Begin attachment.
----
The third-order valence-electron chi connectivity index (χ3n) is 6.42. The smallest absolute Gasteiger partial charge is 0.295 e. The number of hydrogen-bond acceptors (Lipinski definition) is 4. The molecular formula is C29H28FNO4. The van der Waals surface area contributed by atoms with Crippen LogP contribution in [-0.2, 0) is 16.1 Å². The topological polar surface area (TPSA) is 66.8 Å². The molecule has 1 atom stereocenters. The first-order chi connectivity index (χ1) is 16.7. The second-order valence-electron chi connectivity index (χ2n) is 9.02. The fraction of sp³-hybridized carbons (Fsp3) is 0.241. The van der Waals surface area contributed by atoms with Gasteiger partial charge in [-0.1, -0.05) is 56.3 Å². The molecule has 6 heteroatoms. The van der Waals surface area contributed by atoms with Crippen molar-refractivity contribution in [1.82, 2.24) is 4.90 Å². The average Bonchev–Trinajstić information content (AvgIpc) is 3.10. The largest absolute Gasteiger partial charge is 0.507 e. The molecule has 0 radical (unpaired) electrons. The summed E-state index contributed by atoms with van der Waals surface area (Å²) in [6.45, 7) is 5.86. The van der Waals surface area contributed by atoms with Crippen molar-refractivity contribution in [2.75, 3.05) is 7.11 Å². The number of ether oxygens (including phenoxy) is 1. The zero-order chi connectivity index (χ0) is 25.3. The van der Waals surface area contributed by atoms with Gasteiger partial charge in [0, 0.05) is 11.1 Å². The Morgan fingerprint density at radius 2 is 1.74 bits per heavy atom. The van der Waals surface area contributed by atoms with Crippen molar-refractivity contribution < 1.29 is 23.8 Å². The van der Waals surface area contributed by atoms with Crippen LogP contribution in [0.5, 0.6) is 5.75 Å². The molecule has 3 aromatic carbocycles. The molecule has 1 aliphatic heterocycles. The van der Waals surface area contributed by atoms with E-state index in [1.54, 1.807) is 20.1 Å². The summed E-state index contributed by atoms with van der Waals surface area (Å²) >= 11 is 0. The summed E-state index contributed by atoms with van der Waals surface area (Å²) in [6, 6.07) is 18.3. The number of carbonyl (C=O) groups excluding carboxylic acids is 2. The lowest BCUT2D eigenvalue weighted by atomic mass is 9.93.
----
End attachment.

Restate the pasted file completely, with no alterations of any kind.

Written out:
The third-order valence-electron chi connectivity index (χ3n) is 6.42. The smallest absolute Gasteiger partial charge is 0.295 e. The number of hydrogen-bond acceptors (Lipinski definition) is 4. The molecular formula is C29H28FNO4. The van der Waals surface area contributed by atoms with Crippen LogP contribution in [-0.2, 0) is 16.1 Å². The topological polar surface area (TPSA) is 66.8 Å². The molecule has 1 atom stereocenters. The first-order chi connectivity index (χ1) is 16.7. The second-order valence-electron chi connectivity index (χ2n) is 9.02. The fraction of sp³-hybridized carbons (Fsp3) is 0.241. The van der Waals surface area contributed by atoms with Gasteiger partial charge in [-0.1, -0.05) is 56.3 Å². The molecule has 6 heteroatoms. The van der Waals surface area contributed by atoms with Crippen molar-refractivity contribution in [1.82, 2.24) is 4.90 Å². The average Bonchev–Trinajstić information content (AvgIpc) is 3.10. The largest absolute Gasteiger partial charge is 0.507 e. The molecule has 0 radical (unpaired) electrons. The summed E-state index contributed by atoms with van der Waals surface area (Å²) in [6.45, 7) is 5.86. The van der Waals surface area contributed by atoms with Crippen molar-refractivity contribution in [2.75, 3.05) is 7.11 Å². The number of ether oxygens (including phenoxy) is 1. The zero-order chi connectivity index (χ0) is 25.3. The van der Waals surface area contributed by atoms with Gasteiger partial charge in [0, 0.05) is 11.1 Å². The Morgan fingerprint density at radius 2 is 1.74 bits per heavy atom. The van der Waals surface area contributed by atoms with Crippen molar-refractivity contribution < 1.29 is 23.8 Å². The van der Waals surface area contributed by atoms with Crippen LogP contribution in [0.5, 0.6) is 5.75 Å². The molecule has 3 aromatic carbocycles. The molecule has 1 aliphatic heterocycles. The van der Waals surface area contributed by atoms with E-state index in [1.54, 1.807) is 20.1 Å². The summed E-state index contributed by atoms with van der Waals surface area (Å²) >= 11 is 0. The summed E-state index contributed by atoms with van der Waals surface area (Å²) in [6, 6.07) is 18.3. The number of carbonyl (C=O) groups excluding carboxylic acids is 2. The lowest BCUT2D eigenvalue weighted by atomic mass is 9.93.